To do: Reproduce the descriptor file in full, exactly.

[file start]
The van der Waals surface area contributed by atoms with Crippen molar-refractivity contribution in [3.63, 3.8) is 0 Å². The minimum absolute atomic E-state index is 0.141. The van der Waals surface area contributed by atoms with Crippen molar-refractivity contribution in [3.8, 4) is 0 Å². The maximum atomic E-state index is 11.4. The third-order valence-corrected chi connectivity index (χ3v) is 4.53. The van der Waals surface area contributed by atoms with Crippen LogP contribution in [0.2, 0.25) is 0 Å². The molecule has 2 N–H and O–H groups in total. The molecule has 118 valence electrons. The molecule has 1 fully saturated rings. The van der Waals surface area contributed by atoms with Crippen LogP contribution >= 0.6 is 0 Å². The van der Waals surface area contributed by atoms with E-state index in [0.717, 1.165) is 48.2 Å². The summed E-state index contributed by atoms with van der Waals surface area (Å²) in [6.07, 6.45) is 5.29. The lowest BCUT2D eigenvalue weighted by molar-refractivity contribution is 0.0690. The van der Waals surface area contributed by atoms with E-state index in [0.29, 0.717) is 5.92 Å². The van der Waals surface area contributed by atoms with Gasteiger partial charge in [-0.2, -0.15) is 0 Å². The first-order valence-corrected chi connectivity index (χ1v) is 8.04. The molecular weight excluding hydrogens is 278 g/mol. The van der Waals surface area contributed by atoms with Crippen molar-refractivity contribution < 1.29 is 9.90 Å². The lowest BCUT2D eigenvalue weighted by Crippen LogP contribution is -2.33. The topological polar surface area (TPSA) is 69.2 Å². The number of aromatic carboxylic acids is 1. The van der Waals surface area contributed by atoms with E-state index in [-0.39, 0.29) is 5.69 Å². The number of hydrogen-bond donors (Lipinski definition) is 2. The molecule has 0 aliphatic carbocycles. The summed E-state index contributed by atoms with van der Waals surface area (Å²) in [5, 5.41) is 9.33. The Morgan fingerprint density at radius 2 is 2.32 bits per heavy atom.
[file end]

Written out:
The van der Waals surface area contributed by atoms with Crippen molar-refractivity contribution in [3.63, 3.8) is 0 Å². The minimum absolute atomic E-state index is 0.141. The van der Waals surface area contributed by atoms with Crippen molar-refractivity contribution in [3.8, 4) is 0 Å². The maximum atomic E-state index is 11.4. The third-order valence-corrected chi connectivity index (χ3v) is 4.53. The van der Waals surface area contributed by atoms with Crippen LogP contribution in [0.2, 0.25) is 0 Å². The molecule has 2 N–H and O–H groups in total. The molecule has 118 valence electrons. The molecule has 1 fully saturated rings. The van der Waals surface area contributed by atoms with Crippen LogP contribution >= 0.6 is 0 Å². The van der Waals surface area contributed by atoms with E-state index in [0.717, 1.165) is 48.2 Å². The summed E-state index contributed by atoms with van der Waals surface area (Å²) in [6.07, 6.45) is 5.29. The lowest BCUT2D eigenvalue weighted by molar-refractivity contribution is 0.0690. The van der Waals surface area contributed by atoms with E-state index in [0.29, 0.717) is 5.92 Å². The van der Waals surface area contributed by atoms with Gasteiger partial charge in [-0.2, -0.15) is 0 Å². The first-order valence-corrected chi connectivity index (χ1v) is 8.04. The molecular weight excluding hydrogens is 278 g/mol. The van der Waals surface area contributed by atoms with Crippen molar-refractivity contribution < 1.29 is 9.90 Å². The lowest BCUT2D eigenvalue weighted by Crippen LogP contribution is -2.33. The topological polar surface area (TPSA) is 69.2 Å². The number of aromatic carboxylic acids is 1. The van der Waals surface area contributed by atoms with E-state index in [-0.39, 0.29) is 5.69 Å². The number of hydrogen-bond donors (Lipinski definition) is 2. The molecule has 0 aliphatic carbocycles. The summed E-state index contributed by atoms with van der Waals surface area (Å²) in [5, 5.41) is 9.33. The Morgan fingerprint density at radius 2 is 2.32 bits per heavy atom.